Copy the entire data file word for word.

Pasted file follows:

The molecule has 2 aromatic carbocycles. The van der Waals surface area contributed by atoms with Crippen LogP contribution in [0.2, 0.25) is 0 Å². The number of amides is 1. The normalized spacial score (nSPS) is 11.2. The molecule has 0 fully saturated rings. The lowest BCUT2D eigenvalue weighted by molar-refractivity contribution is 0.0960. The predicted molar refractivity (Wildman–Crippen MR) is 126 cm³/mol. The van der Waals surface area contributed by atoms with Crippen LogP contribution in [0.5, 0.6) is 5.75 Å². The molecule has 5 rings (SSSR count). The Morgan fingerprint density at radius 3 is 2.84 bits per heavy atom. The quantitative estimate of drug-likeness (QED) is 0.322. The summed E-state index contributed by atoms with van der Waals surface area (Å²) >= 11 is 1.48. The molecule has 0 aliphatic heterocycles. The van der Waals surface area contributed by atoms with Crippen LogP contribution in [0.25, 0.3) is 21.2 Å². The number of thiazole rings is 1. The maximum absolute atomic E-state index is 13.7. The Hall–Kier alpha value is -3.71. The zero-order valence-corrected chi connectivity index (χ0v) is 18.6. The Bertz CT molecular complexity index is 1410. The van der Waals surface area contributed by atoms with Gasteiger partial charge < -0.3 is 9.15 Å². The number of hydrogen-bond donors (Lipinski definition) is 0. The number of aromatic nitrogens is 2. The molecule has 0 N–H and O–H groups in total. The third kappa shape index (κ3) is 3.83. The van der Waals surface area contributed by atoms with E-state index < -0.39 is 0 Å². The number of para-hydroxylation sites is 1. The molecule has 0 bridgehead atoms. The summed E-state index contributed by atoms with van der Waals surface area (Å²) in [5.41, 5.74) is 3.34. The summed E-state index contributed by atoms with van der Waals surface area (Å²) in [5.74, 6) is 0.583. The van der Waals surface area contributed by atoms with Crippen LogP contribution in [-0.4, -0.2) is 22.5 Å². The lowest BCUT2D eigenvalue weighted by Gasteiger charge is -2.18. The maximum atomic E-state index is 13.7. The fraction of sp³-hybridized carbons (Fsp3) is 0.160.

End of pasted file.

The molecule has 2 aromatic carbocycles. The van der Waals surface area contributed by atoms with Crippen LogP contribution in [0.2, 0.25) is 0 Å². The number of amides is 1. The normalized spacial score (nSPS) is 11.2. The molecule has 0 fully saturated rings. The lowest BCUT2D eigenvalue weighted by molar-refractivity contribution is 0.0960. The predicted molar refractivity (Wildman–Crippen MR) is 126 cm³/mol. The van der Waals surface area contributed by atoms with Crippen LogP contribution in [0.5, 0.6) is 5.75 Å². The molecule has 5 rings (SSSR count). The Morgan fingerprint density at radius 3 is 2.84 bits per heavy atom. The quantitative estimate of drug-likeness (QED) is 0.322. The summed E-state index contributed by atoms with van der Waals surface area (Å²) >= 11 is 1.48. The molecule has 0 aliphatic heterocycles. The van der Waals surface area contributed by atoms with Crippen LogP contribution in [0.25, 0.3) is 21.2 Å². The number of thiazole rings is 1. The maximum absolute atomic E-state index is 13.7. The Hall–Kier alpha value is -3.71. The zero-order valence-corrected chi connectivity index (χ0v) is 18.6. The Bertz CT molecular complexity index is 1410. The van der Waals surface area contributed by atoms with Gasteiger partial charge < -0.3 is 9.15 Å². The number of hydrogen-bond donors (Lipinski definition) is 0. The number of aromatic nitrogens is 2. The molecule has 0 N–H and O–H groups in total. The third kappa shape index (κ3) is 3.83. The van der Waals surface area contributed by atoms with E-state index < -0.39 is 0 Å². The number of para-hydroxylation sites is 1. The molecule has 0 bridgehead atoms. The summed E-state index contributed by atoms with van der Waals surface area (Å²) in [5.41, 5.74) is 3.34. The summed E-state index contributed by atoms with van der Waals surface area (Å²) in [5.74, 6) is 0.583. The van der Waals surface area contributed by atoms with Crippen LogP contribution in [-0.4, -0.2) is 22.5 Å². The lowest BCUT2D eigenvalue weighted by Gasteiger charge is -2.18. The maximum atomic E-state index is 13.7. The fraction of sp³-hybridized carbons (Fsp3) is 0.160.